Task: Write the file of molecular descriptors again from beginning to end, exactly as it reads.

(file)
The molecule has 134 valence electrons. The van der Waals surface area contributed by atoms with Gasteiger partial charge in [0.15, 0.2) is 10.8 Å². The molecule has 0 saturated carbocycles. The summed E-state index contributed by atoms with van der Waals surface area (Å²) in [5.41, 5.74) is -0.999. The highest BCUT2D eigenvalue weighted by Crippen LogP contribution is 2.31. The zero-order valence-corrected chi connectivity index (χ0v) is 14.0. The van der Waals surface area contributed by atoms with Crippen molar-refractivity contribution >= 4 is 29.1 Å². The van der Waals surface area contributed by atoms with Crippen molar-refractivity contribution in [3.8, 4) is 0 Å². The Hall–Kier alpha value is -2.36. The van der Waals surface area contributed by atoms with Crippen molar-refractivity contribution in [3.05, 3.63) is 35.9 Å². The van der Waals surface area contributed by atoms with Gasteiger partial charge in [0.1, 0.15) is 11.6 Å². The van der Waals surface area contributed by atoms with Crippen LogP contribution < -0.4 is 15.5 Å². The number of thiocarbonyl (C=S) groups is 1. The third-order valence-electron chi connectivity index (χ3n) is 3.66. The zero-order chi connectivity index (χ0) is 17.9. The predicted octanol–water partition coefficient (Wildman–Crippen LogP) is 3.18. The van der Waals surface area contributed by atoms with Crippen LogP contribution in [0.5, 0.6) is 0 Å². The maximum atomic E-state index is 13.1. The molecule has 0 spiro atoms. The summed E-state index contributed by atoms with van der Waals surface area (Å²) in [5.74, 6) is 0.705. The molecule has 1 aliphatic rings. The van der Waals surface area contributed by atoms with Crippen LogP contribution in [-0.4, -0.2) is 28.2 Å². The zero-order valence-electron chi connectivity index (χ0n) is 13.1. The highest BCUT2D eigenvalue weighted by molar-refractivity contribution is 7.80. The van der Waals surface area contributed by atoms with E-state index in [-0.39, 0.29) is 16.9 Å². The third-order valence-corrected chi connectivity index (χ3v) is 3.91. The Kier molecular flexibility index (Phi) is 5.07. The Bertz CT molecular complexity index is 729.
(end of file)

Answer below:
The molecule has 134 valence electrons. The van der Waals surface area contributed by atoms with Gasteiger partial charge in [0.15, 0.2) is 10.8 Å². The molecule has 0 saturated carbocycles. The summed E-state index contributed by atoms with van der Waals surface area (Å²) in [5.41, 5.74) is -0.999. The highest BCUT2D eigenvalue weighted by Crippen LogP contribution is 2.31. The zero-order valence-corrected chi connectivity index (χ0v) is 14.0. The van der Waals surface area contributed by atoms with Crippen molar-refractivity contribution >= 4 is 29.1 Å². The van der Waals surface area contributed by atoms with Crippen molar-refractivity contribution in [3.8, 4) is 0 Å². The Hall–Kier alpha value is -2.36. The van der Waals surface area contributed by atoms with Crippen molar-refractivity contribution in [3.05, 3.63) is 35.9 Å². The van der Waals surface area contributed by atoms with Gasteiger partial charge in [0.1, 0.15) is 11.6 Å². The van der Waals surface area contributed by atoms with Crippen LogP contribution < -0.4 is 15.5 Å². The number of thiocarbonyl (C=S) groups is 1. The third-order valence-electron chi connectivity index (χ3n) is 3.66. The zero-order chi connectivity index (χ0) is 17.9. The predicted octanol–water partition coefficient (Wildman–Crippen LogP) is 3.18. The van der Waals surface area contributed by atoms with Crippen LogP contribution in [0.5, 0.6) is 0 Å². The maximum atomic E-state index is 13.1. The molecule has 0 spiro atoms. The summed E-state index contributed by atoms with van der Waals surface area (Å²) in [5.74, 6) is 0.705. The molecule has 1 aliphatic rings. The van der Waals surface area contributed by atoms with Crippen LogP contribution in [-0.4, -0.2) is 28.2 Å². The zero-order valence-electron chi connectivity index (χ0n) is 13.1. The highest BCUT2D eigenvalue weighted by molar-refractivity contribution is 7.80. The van der Waals surface area contributed by atoms with E-state index in [-0.39, 0.29) is 16.9 Å². The third-order valence-corrected chi connectivity index (χ3v) is 3.91. The Kier molecular flexibility index (Phi) is 5.07. The Bertz CT molecular complexity index is 729.